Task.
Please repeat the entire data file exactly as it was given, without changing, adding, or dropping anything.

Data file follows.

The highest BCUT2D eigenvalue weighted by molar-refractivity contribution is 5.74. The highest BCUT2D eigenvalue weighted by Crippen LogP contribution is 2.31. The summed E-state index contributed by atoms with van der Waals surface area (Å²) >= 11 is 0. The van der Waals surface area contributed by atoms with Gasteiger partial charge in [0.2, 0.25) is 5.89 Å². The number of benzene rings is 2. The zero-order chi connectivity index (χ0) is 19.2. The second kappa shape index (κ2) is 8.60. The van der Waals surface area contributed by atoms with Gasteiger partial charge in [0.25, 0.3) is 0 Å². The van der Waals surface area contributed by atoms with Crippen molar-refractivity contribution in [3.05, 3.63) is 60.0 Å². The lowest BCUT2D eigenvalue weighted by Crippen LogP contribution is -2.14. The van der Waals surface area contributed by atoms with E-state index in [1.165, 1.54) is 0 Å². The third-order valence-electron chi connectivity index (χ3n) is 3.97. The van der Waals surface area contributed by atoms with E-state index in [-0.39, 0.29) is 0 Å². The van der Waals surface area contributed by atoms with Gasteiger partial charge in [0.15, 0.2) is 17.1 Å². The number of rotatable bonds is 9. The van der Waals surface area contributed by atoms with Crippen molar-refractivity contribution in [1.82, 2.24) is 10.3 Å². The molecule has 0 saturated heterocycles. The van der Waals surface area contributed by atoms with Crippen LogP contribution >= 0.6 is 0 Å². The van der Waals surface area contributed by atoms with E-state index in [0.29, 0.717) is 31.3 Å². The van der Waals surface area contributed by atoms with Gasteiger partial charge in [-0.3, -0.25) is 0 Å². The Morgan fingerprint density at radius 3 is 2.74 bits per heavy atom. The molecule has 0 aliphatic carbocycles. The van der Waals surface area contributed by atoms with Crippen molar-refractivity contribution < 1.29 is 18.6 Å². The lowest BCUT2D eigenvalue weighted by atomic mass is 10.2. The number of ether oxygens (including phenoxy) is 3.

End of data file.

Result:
The highest BCUT2D eigenvalue weighted by molar-refractivity contribution is 5.74. The highest BCUT2D eigenvalue weighted by Crippen LogP contribution is 2.31. The summed E-state index contributed by atoms with van der Waals surface area (Å²) >= 11 is 0. The van der Waals surface area contributed by atoms with Gasteiger partial charge in [0.2, 0.25) is 5.89 Å². The number of benzene rings is 2. The zero-order chi connectivity index (χ0) is 19.2. The second kappa shape index (κ2) is 8.60. The van der Waals surface area contributed by atoms with Gasteiger partial charge in [0.25, 0.3) is 0 Å². The van der Waals surface area contributed by atoms with Crippen molar-refractivity contribution in [3.05, 3.63) is 60.0 Å². The lowest BCUT2D eigenvalue weighted by Crippen LogP contribution is -2.14. The van der Waals surface area contributed by atoms with E-state index in [1.165, 1.54) is 0 Å². The third-order valence-electron chi connectivity index (χ3n) is 3.97. The van der Waals surface area contributed by atoms with E-state index in [-0.39, 0.29) is 0 Å². The van der Waals surface area contributed by atoms with Gasteiger partial charge in [0.15, 0.2) is 17.1 Å². The number of rotatable bonds is 9. The van der Waals surface area contributed by atoms with Crippen molar-refractivity contribution in [1.82, 2.24) is 10.3 Å². The molecule has 0 saturated heterocycles. The van der Waals surface area contributed by atoms with Crippen LogP contribution >= 0.6 is 0 Å². The van der Waals surface area contributed by atoms with E-state index in [0.29, 0.717) is 31.3 Å². The van der Waals surface area contributed by atoms with Gasteiger partial charge in [-0.3, -0.25) is 0 Å². The Morgan fingerprint density at radius 3 is 2.74 bits per heavy atom. The molecule has 0 aliphatic carbocycles. The van der Waals surface area contributed by atoms with Crippen molar-refractivity contribution < 1.29 is 18.6 Å². The lowest BCUT2D eigenvalue weighted by atomic mass is 10.2. The number of ether oxygens (including phenoxy) is 3.